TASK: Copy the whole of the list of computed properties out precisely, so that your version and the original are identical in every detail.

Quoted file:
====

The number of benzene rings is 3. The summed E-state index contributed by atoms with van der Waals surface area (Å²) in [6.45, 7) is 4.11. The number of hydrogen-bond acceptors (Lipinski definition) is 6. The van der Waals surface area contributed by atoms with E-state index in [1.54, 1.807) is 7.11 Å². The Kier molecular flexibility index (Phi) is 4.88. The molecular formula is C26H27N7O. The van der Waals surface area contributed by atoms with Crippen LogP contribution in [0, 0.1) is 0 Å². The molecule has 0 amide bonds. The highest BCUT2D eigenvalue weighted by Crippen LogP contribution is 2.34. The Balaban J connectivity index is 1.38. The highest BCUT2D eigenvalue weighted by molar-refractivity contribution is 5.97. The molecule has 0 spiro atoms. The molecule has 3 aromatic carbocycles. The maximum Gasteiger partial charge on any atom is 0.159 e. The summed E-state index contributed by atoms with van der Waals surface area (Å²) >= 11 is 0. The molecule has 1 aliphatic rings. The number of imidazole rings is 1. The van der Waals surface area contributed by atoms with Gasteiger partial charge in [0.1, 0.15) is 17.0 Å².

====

The number of benzene rings is 3. The summed E-state index contributed by atoms with van der Waals surface area (Å²) in [6.45, 7) is 4.11. The number of hydrogen-bond acceptors (Lipinski definition) is 6. The van der Waals surface area contributed by atoms with E-state index in [1.54, 1.807) is 7.11 Å². The Kier molecular flexibility index (Phi) is 4.88. The molecular formula is C26H27N7O. The van der Waals surface area contributed by atoms with Crippen LogP contribution in [0, 0.1) is 0 Å². The molecule has 0 amide bonds. The highest BCUT2D eigenvalue weighted by Crippen LogP contribution is 2.34. The Balaban J connectivity index is 1.38. The highest BCUT2D eigenvalue weighted by molar-refractivity contribution is 5.97. The molecule has 0 spiro atoms. The molecule has 3 aromatic carbocycles. The maximum Gasteiger partial charge on any atom is 0.159 e. The summed E-state index contributed by atoms with van der Waals surface area (Å²) >= 11 is 0. The molecule has 1 aliphatic rings. The number of imidazole rings is 1. The van der Waals surface area contributed by atoms with Gasteiger partial charge in [0.1, 0.15) is 17.0 Å².